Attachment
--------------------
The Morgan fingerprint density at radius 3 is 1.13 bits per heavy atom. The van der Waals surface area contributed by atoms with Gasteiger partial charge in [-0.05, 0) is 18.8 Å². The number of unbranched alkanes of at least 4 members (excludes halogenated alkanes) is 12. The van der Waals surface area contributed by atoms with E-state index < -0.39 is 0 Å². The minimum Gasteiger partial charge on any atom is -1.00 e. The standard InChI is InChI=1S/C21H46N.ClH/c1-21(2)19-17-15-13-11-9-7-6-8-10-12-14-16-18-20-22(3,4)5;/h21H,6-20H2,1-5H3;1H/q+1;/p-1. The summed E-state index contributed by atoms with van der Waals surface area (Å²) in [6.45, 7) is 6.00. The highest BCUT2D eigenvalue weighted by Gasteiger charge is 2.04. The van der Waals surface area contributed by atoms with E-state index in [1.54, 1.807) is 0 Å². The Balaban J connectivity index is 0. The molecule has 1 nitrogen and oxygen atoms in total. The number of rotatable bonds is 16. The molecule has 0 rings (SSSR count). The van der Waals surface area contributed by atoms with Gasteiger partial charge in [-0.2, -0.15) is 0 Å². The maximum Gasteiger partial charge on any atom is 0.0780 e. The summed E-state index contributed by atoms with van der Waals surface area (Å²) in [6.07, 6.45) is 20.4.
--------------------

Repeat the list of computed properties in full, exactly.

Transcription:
The Morgan fingerprint density at radius 3 is 1.13 bits per heavy atom. The van der Waals surface area contributed by atoms with Gasteiger partial charge in [-0.05, 0) is 18.8 Å². The number of unbranched alkanes of at least 4 members (excludes halogenated alkanes) is 12. The van der Waals surface area contributed by atoms with E-state index < -0.39 is 0 Å². The minimum Gasteiger partial charge on any atom is -1.00 e. The standard InChI is InChI=1S/C21H46N.ClH/c1-21(2)19-17-15-13-11-9-7-6-8-10-12-14-16-18-20-22(3,4)5;/h21H,6-20H2,1-5H3;1H/q+1;/p-1. The summed E-state index contributed by atoms with van der Waals surface area (Å²) in [6.45, 7) is 6.00. The highest BCUT2D eigenvalue weighted by Gasteiger charge is 2.04. The van der Waals surface area contributed by atoms with E-state index in [1.54, 1.807) is 0 Å². The Balaban J connectivity index is 0. The molecule has 1 nitrogen and oxygen atoms in total. The number of rotatable bonds is 16. The molecule has 0 rings (SSSR count). The van der Waals surface area contributed by atoms with Gasteiger partial charge in [-0.2, -0.15) is 0 Å². The maximum Gasteiger partial charge on any atom is 0.0780 e. The summed E-state index contributed by atoms with van der Waals surface area (Å²) in [6.07, 6.45) is 20.4.